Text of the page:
Unthinkable to humans, coprophagia (that’s eating poo if you don’t speak vet!) is actually more common in dogs than most people realise. For some dogs it’s their own poo that is too tempting to turn down, for others it’s the poo of another dog, cat or different animal altogether (horse, rabbit, possum… the list goes on) that floats their boat.
Why on earth would your dog eat poo?
There are a variety of reasons dogs can choose to eat poop:
- Medical: such as a problem with their digestion, or an issue making them have an increased appetite.
- Poor diet: dogs fed a diet lacking in certain nutrients or fibre may look to get their nutrition elsewhere.
- Exploration: lacking prehensile fingers/thumbs, puppies have to explore their environment with their mouths! Popping poop in their mouth is likely part of this normal exploration.
- Cleanliness: bitches will eat their puppies poop to keep the den clean. There may be a subset of dogs who eat poop as a behaviour learned from mum.
- ‘To destroy the evidence’: if puppies have been punished for pooping before (e.g. indoors) they may learn to eat it so as to avoid the consequences, or the behaviour encouraged after their faces have been rubbed in it after an accident in the house.
- Unintended rewards: acting horrified, or chasing your puppy/dog may actually reward it and make the whole thing fun. Let’s do that again!
- Scavenging: Maybe that possum poo is more delicious than we realise?!
So what should you do?
As always, especially if the problem has just started in an adult dog, it is worth having your pet examined by your veterinarian to ensure there is nothing physically wrong. They will discuss your pet’s diet to identify any nutrient deficiencies and confirm there is enough fibre present. Blood, stool and urine sampling may also be performed.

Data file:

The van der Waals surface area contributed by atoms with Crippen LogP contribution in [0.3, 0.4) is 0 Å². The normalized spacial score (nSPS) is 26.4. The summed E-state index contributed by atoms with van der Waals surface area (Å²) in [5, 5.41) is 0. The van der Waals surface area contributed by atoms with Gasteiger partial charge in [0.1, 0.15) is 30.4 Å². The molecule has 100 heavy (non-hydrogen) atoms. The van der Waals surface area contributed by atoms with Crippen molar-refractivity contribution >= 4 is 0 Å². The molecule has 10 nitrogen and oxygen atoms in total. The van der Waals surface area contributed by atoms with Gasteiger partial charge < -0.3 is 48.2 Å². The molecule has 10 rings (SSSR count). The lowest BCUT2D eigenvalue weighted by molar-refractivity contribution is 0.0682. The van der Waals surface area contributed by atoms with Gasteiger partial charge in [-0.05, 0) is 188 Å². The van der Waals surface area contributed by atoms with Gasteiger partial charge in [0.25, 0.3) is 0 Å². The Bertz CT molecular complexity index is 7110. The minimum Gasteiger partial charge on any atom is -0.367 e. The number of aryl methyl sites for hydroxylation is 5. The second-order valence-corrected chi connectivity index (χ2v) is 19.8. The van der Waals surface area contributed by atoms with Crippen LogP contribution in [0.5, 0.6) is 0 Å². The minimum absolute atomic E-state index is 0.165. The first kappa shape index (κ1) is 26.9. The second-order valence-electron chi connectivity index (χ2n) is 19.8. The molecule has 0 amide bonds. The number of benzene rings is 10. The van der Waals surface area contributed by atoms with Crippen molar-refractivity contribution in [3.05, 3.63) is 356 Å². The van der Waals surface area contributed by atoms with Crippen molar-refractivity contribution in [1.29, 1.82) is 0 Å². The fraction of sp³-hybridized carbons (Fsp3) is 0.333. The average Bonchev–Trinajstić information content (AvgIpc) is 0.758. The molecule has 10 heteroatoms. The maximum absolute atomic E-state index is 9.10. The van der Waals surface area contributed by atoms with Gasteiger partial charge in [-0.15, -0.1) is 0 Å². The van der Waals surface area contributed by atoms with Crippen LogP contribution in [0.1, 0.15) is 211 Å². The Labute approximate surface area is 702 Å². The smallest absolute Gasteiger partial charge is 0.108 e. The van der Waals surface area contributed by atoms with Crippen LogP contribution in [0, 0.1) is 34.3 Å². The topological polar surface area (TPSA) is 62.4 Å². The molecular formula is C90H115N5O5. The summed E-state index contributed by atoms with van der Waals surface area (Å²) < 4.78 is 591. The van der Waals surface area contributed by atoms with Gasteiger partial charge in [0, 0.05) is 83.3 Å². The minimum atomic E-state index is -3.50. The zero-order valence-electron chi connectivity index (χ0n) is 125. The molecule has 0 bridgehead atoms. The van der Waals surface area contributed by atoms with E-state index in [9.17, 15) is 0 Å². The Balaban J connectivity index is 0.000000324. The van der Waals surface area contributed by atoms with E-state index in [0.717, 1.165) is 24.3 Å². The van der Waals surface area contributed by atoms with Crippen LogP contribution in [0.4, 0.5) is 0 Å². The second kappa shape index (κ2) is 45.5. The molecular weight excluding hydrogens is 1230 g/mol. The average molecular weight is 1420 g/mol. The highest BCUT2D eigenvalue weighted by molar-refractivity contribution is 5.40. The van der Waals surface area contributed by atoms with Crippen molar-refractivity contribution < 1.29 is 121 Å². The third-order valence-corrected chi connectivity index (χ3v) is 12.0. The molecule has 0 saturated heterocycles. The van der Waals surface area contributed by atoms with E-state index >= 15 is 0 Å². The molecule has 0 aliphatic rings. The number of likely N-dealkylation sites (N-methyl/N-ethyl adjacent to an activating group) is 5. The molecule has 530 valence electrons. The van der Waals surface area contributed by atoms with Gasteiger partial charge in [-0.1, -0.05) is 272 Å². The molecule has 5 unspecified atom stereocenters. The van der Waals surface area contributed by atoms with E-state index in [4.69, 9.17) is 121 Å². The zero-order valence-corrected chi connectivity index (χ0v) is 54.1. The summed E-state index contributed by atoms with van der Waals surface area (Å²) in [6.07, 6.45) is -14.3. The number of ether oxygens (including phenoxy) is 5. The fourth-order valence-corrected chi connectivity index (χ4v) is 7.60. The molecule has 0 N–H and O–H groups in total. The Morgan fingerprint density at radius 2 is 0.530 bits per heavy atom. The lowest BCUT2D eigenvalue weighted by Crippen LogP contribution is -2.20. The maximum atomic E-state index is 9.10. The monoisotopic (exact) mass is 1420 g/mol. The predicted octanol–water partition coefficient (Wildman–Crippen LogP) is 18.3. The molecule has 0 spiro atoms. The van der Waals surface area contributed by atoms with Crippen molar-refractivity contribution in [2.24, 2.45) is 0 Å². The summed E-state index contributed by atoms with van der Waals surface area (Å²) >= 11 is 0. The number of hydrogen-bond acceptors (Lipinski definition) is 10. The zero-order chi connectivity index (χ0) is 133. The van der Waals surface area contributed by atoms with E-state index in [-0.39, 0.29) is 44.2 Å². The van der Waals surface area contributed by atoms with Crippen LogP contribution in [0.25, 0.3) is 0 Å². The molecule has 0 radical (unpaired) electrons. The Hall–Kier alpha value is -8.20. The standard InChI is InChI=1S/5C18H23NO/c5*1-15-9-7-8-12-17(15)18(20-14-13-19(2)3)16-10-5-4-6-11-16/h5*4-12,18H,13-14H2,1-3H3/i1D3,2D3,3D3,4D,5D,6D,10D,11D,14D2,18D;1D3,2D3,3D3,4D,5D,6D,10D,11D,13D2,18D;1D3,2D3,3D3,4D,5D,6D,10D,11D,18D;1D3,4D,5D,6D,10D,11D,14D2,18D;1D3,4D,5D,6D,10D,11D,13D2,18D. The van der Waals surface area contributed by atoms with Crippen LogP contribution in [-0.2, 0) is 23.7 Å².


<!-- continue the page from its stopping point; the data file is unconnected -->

Once medical and diet issues have been ruled out we can assume the issue is a behavioural one.
Step one is to prevent free access to poo! Make sure your garden is spotlessly a poo free zone and keep an eye on them in the park. For the first few weeks keeping them on a lead in the park is likely to set you up for success.
Next, begin asking your dog to come to you and sit after they have done their business for a special food treat. You could try keeping a diary or your pet’s poop habits – as many dogs are creatures of habit. This will prevent you having to go out with them to the garden every time they go!
You could also try putting something horrible tasting on the poo (such as hot sauce, or one of the commercially available products…) However these have notoriously poor success rates. After all the dog is already eating poo…. How much worse can it get?!!!
Finally make sure your pet’s behavioural needs are being met in other ways. What about trying a puzzle feeder or a Kong? Make sure they are getting enough play and walk time and you could try doing some positive reinforcement training or some nose work to add some more entertainment to their lives.
If you have any questions about a poop eating pooch, or any other behaviour questions, please contact Dr Julie